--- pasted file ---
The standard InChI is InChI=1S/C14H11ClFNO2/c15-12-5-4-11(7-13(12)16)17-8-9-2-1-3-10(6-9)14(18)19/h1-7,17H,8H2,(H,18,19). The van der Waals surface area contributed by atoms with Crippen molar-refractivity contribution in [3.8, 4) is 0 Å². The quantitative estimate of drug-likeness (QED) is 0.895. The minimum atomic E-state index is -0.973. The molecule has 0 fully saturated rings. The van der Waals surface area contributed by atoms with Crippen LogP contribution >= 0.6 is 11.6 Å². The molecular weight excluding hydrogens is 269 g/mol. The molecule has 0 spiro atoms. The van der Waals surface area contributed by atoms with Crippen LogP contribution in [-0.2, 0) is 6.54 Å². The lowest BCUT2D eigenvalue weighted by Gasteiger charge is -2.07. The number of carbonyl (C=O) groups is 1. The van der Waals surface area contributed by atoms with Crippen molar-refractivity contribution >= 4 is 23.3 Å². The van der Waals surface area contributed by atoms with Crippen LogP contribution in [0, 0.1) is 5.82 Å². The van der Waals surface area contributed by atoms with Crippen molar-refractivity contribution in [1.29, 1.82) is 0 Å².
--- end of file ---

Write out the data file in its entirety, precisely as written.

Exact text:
The standard InChI is InChI=1S/C14H11ClFNO2/c15-12-5-4-11(7-13(12)16)17-8-9-2-1-3-10(6-9)14(18)19/h1-7,17H,8H2,(H,18,19). The van der Waals surface area contributed by atoms with Crippen molar-refractivity contribution in [3.8, 4) is 0 Å². The quantitative estimate of drug-likeness (QED) is 0.895. The minimum atomic E-state index is -0.973. The molecule has 0 fully saturated rings. The van der Waals surface area contributed by atoms with Crippen LogP contribution >= 0.6 is 11.6 Å². The molecular weight excluding hydrogens is 269 g/mol. The molecule has 0 spiro atoms. The van der Waals surface area contributed by atoms with Crippen LogP contribution in [-0.2, 0) is 6.54 Å². The lowest BCUT2D eigenvalue weighted by Gasteiger charge is -2.07. The number of carbonyl (C=O) groups is 1. The van der Waals surface area contributed by atoms with Crippen molar-refractivity contribution >= 4 is 23.3 Å². The van der Waals surface area contributed by atoms with Crippen LogP contribution in [0, 0.1) is 5.82 Å². The van der Waals surface area contributed by atoms with Crippen molar-refractivity contribution in [1.29, 1.82) is 0 Å².